Welcome to the exploration of the dynamic relationship between two powerhouses within the corporate realm – Finance and Human Resources (HR). Traditionally, these functions existed in separate silos, each with their unique responsibilities and objectives. Finance Officers tirelessly manage the organization’s financial health. While Chief People Officers (CPOs) passionately dedicate themselves to nurturing and developing the workforce. The gulf between HR & Finance led to a disconnect, with HR often perceived as a mere cost center and administrative arm. A paradigm shift is underway, where organizations recognize the value of collaboration between Finance and HR.
This article will unlock the secrets to enhanced business effectiveness and bolstered employee retention. Through the voices of experienced CFOs and HR leaders, I will talk about the:
(1) Pivotal role of headcount in the overall cost structure
(2) Shared goal of crafting impeccable wellness & benefits programs
(3) Transformative impact of culture on driving employee retention
HR Collaboration and Alignment with Finance
We continue the recurring theme of “One Vision, One-Team, One Employee Experience.” Central to advancing the digital employee experience is to develop a budgeting process that balances the organization’s strategic goals with employee well-being and development. This collaboration ensures that financial decisions consider the impact on its people and vice versa.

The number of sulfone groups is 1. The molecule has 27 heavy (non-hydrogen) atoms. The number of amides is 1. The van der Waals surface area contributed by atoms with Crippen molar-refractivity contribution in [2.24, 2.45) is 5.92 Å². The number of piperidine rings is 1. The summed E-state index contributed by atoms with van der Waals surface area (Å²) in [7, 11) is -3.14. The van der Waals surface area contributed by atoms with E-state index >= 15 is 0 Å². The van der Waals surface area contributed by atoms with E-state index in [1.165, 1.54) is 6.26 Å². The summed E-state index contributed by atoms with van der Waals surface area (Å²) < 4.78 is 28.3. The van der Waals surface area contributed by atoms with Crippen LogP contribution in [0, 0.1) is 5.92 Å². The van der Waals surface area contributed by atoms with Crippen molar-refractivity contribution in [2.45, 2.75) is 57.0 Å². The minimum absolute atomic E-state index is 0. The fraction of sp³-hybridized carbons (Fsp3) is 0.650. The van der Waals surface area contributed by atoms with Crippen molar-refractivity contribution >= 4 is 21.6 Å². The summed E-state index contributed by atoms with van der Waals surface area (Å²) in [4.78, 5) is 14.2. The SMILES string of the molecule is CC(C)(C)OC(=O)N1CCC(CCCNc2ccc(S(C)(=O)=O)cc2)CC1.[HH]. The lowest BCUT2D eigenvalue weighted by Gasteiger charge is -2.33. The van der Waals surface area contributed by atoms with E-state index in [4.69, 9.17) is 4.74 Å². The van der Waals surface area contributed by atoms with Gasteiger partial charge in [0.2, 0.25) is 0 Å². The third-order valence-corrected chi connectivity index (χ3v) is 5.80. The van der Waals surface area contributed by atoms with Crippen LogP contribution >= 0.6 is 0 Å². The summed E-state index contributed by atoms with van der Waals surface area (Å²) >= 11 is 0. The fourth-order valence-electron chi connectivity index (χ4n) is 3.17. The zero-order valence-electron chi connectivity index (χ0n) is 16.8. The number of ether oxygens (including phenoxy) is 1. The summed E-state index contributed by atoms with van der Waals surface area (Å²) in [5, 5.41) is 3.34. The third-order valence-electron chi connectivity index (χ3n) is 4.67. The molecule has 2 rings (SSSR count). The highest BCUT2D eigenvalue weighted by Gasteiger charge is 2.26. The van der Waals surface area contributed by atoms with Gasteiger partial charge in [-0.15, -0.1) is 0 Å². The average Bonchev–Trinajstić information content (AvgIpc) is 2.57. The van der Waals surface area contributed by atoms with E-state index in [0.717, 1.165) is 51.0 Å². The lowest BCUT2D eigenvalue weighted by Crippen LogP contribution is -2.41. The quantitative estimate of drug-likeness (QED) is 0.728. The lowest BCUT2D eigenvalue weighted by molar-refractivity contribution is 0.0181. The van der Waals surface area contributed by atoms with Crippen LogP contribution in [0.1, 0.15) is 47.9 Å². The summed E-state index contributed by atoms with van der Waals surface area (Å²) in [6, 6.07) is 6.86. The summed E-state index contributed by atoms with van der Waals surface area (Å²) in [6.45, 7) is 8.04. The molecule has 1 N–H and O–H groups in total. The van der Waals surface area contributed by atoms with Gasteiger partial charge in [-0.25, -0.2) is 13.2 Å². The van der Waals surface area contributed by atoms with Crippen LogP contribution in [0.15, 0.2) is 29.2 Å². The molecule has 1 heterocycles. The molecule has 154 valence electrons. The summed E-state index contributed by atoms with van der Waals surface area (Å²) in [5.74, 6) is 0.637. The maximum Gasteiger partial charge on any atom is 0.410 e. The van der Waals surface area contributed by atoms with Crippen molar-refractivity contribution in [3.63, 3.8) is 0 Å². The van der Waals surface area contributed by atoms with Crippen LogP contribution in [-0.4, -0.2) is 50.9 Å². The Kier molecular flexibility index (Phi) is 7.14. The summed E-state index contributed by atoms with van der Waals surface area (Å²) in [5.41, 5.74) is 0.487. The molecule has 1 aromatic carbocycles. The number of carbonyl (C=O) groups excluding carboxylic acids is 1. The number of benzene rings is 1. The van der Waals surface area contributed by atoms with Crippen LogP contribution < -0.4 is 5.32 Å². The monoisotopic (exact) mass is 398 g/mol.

The concept of “shared value” is key. When considering an organization’s needs, whether compensation & benefit plans, culture, or community impact, decisions should bring value to all key stakeholders (customers, investors, and employees). If investment plans leave one out, it is unlikely to be successful and a budget waste. Thinking through budgeting decisions in this way can be helpful.
Emily Couey, a fractional CPO, noted in her experience that workforce planning was separate from the budgeting process. It did not require the CFO to finalize a budget. Emily found this resulted in negative downstream effects when approved head counts, hire dates, and budgeted salaries were disconnected from salary bands and recruiter bandwidth. By creating a partnership with her CFO, she was able to include a step in the budgeting process for HR to provide feedback on the budgeted salary and hire dates before the budget is finalized and approved.
Finance Collaboration and Alignment with HR
In Emily’s example of workforce planning, finance is the domain expert on operating expenses. Yet, the Chief People Officer better forecasts replacement hires based on attrition trends and the current makeup of the workforce. Finance may “forecast” attrition by qualitative input from department heads on what they expect from attrition, or they may average prior years’ trends and assume it will replicate. In bringing together the knowledge of the two departments, Nick Jesteadt, analytics leader, found it was better to model attrition likelihood based on:
(1) An employee’s tenure;
(2) The department or cost center that they are in;
(3) The employee’s level; and
(4) Their compensation versus the market.